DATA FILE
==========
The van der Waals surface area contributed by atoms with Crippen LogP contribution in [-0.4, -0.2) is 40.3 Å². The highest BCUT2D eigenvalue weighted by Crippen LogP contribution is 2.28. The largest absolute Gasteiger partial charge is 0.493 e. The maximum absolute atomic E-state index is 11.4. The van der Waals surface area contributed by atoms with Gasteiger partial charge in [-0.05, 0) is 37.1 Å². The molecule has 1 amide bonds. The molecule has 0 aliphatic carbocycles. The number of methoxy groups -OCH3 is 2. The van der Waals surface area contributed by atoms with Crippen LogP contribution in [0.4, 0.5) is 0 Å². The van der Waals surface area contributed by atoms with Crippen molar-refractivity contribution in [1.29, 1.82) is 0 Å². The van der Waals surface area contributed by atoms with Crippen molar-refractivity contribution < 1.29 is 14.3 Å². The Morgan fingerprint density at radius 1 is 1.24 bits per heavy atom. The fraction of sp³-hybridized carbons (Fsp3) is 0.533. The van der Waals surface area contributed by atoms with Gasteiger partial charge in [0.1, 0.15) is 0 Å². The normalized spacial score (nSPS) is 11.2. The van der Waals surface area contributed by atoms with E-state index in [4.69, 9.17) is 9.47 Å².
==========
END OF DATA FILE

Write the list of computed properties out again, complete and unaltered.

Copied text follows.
The van der Waals surface area contributed by atoms with Crippen LogP contribution in [-0.4, -0.2) is 40.3 Å². The highest BCUT2D eigenvalue weighted by Crippen LogP contribution is 2.28. The largest absolute Gasteiger partial charge is 0.493 e. The maximum absolute atomic E-state index is 11.4. The van der Waals surface area contributed by atoms with Gasteiger partial charge in [-0.05, 0) is 37.1 Å². The molecule has 1 amide bonds. The molecule has 0 aliphatic carbocycles. The number of methoxy groups -OCH3 is 2. The van der Waals surface area contributed by atoms with Crippen LogP contribution in [0.4, 0.5) is 0 Å². The van der Waals surface area contributed by atoms with Crippen molar-refractivity contribution in [1.29, 1.82) is 0 Å². The van der Waals surface area contributed by atoms with Crippen molar-refractivity contribution < 1.29 is 14.3 Å². The Morgan fingerprint density at radius 1 is 1.24 bits per heavy atom. The fraction of sp³-hybridized carbons (Fsp3) is 0.533. The van der Waals surface area contributed by atoms with Gasteiger partial charge in [0.1, 0.15) is 0 Å². The normalized spacial score (nSPS) is 11.2. The van der Waals surface area contributed by atoms with E-state index in [4.69, 9.17) is 9.47 Å².